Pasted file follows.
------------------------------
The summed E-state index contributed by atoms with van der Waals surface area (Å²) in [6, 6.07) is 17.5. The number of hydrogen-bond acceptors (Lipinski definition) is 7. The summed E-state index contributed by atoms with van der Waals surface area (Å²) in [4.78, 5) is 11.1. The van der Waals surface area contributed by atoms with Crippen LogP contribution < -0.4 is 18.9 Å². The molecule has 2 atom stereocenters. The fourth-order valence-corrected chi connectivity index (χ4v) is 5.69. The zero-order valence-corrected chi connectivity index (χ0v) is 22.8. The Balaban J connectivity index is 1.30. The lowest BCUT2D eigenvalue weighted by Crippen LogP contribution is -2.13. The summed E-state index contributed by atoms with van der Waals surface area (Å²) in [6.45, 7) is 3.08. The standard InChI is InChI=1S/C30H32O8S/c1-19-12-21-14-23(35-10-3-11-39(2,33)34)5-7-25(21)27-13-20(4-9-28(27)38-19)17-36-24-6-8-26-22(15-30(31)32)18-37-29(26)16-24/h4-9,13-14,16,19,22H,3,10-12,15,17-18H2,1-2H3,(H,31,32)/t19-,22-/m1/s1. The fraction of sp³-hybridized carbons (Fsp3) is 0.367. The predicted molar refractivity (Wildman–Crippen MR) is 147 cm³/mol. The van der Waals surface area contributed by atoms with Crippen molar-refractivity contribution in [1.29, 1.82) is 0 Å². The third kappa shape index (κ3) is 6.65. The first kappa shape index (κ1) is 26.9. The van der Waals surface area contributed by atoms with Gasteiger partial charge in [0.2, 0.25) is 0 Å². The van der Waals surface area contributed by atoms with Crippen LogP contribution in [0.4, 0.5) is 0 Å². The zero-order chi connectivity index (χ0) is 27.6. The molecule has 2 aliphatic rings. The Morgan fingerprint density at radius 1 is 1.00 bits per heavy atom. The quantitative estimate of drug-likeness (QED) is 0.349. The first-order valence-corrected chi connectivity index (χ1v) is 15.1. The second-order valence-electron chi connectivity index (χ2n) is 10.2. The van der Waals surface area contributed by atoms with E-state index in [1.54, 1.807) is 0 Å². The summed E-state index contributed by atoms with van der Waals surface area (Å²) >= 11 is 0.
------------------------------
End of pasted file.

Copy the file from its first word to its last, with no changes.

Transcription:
The summed E-state index contributed by atoms with van der Waals surface area (Å²) in [6, 6.07) is 17.5. The number of hydrogen-bond acceptors (Lipinski definition) is 7. The summed E-state index contributed by atoms with van der Waals surface area (Å²) in [4.78, 5) is 11.1. The van der Waals surface area contributed by atoms with Crippen LogP contribution < -0.4 is 18.9 Å². The molecule has 2 atom stereocenters. The fourth-order valence-corrected chi connectivity index (χ4v) is 5.69. The zero-order valence-corrected chi connectivity index (χ0v) is 22.8. The Balaban J connectivity index is 1.30. The lowest BCUT2D eigenvalue weighted by Crippen LogP contribution is -2.13. The summed E-state index contributed by atoms with van der Waals surface area (Å²) in [6.45, 7) is 3.08. The standard InChI is InChI=1S/C30H32O8S/c1-19-12-21-14-23(35-10-3-11-39(2,33)34)5-7-25(21)27-13-20(4-9-28(27)38-19)17-36-24-6-8-26-22(15-30(31)32)18-37-29(26)16-24/h4-9,13-14,16,19,22H,3,10-12,15,17-18H2,1-2H3,(H,31,32)/t19-,22-/m1/s1. The fraction of sp³-hybridized carbons (Fsp3) is 0.367. The predicted molar refractivity (Wildman–Crippen MR) is 147 cm³/mol. The van der Waals surface area contributed by atoms with Crippen molar-refractivity contribution in [1.29, 1.82) is 0 Å². The third kappa shape index (κ3) is 6.65. The first kappa shape index (κ1) is 26.9. The van der Waals surface area contributed by atoms with Gasteiger partial charge in [0.2, 0.25) is 0 Å². The van der Waals surface area contributed by atoms with Crippen LogP contribution in [0.4, 0.5) is 0 Å². The zero-order chi connectivity index (χ0) is 27.6. The molecule has 2 aliphatic rings. The Morgan fingerprint density at radius 1 is 1.00 bits per heavy atom. The quantitative estimate of drug-likeness (QED) is 0.349. The first-order valence-corrected chi connectivity index (χ1v) is 15.1. The second-order valence-electron chi connectivity index (χ2n) is 10.2. The van der Waals surface area contributed by atoms with E-state index in [1.54, 1.807) is 0 Å². The summed E-state index contributed by atoms with van der Waals surface area (Å²) >= 11 is 0.